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According to a recent survey of 692 IT and IT security professionals, fully 47 percent of respondents said their company had experienced a material security breach in the past 24 months.
The survey, conducted in September 2015 by the Ponemon Institute and sponsored by IID, also found that 65 percent of respondents said they believed threat intelligence could have prevented or minimized the impact of that breach.
"Just like the bad guys share ways to carry out their attacks, organizations must also share actionable and timely ways to stop threats," Ponemon Institute chairman and founder Larry Ponemon said in a statement.
"It is also clear that it is impossible for one organization to harvest that threat intelligence on their own as evidenced by the fact that 83 percent of people we surveyed exchange threat intelligence," Ponemon added.
Seventy-five percent of respondents said they believe exchanging threat intelligence improves their organization's security posture, and 63 percent said it's good for U.S. critical infrastructure.
Timeliness is key -- while 89 percent of respondents believe threat intelligence has a shelf life of hours or less, 79 percent only refresh their data daily or in even longer increments.
And although free sources of threat intelligence are the most commonly used, 46 percent of respondents said they can't prioritize threats with free sources, and 39 percent said they have no confidence in them.
The leading concerns keeping companies from exchanging threat intelligence are potential liability issues (62 percent of respondents), lack of trust in sources (60 percent of respondents), and lack of resources (52 percent of respondents).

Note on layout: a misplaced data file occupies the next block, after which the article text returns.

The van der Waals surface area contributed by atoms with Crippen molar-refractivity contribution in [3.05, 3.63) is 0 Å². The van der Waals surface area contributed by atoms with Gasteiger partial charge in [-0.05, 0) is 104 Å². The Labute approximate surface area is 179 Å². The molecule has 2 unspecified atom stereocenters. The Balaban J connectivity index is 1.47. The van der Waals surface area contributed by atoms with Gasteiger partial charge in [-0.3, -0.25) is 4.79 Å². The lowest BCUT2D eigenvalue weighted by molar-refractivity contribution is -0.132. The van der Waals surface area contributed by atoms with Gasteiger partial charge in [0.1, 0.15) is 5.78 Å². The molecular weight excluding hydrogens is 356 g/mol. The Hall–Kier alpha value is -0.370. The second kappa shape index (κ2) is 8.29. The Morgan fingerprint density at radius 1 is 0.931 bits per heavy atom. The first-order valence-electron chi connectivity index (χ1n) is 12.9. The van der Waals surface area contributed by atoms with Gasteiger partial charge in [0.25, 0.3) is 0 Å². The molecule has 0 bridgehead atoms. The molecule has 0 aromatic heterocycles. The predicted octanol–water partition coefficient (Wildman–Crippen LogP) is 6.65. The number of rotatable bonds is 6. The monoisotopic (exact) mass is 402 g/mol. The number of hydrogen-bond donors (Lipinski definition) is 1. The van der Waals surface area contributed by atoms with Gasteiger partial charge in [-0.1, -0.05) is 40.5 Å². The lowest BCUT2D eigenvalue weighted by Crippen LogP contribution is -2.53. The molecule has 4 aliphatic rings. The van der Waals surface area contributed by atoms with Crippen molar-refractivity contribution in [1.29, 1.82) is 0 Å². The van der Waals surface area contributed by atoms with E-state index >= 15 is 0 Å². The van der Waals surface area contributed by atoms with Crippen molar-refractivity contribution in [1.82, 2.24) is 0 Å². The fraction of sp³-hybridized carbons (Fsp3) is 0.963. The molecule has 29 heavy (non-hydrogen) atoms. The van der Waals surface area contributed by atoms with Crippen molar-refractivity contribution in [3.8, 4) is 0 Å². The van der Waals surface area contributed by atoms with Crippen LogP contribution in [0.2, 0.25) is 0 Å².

"The amount of large organizations that have been breached online is eye opening, but what is equally interesting is the fact that IT and security professionals know what they need to stop those cyber attacks yet they are not doing so," IID vice president of marketing Mark Foege said in a statement.
"We must continue to work together as an industry to make threat intelligence as timely, relevant and actionable as possible, or else the bad guys will continue to infiltrate large businesses and governments worldwide," Foege added.
The report offers the following recommendations to improve the exchange of threat intelligence:
- Establish a trusted intermediary for the exchange of threat intelligence.
- Address liability concerns that may result from the exchange of threat intelligence among organizations.
- Speed up the process of sharing threat intelligence. Threat intelligence is considered to go stale within seconds or minutes.
- Present intelligence in a format that prioritizes threats and categorizes the threat type or attacker.
- Simplify the communication of intelligence to ensure ease and speed of use.
- Create a collaborative environment for the sharing of threat intelligence within organizations by eliminating silos and deploying technologies that streamline the dissemination of intelligence throughout the organization.
- Encourage the use of technologies to integrate shared threat intelligence into IT cyber defenses. These include: UTM and next generation firewalls followed by SIEM and other network intelligence tools.
A recent eSecurity Planet article examined the potential of threat intelligence to help thwart cyber attacks.
Photo courtesy of Shutterstock.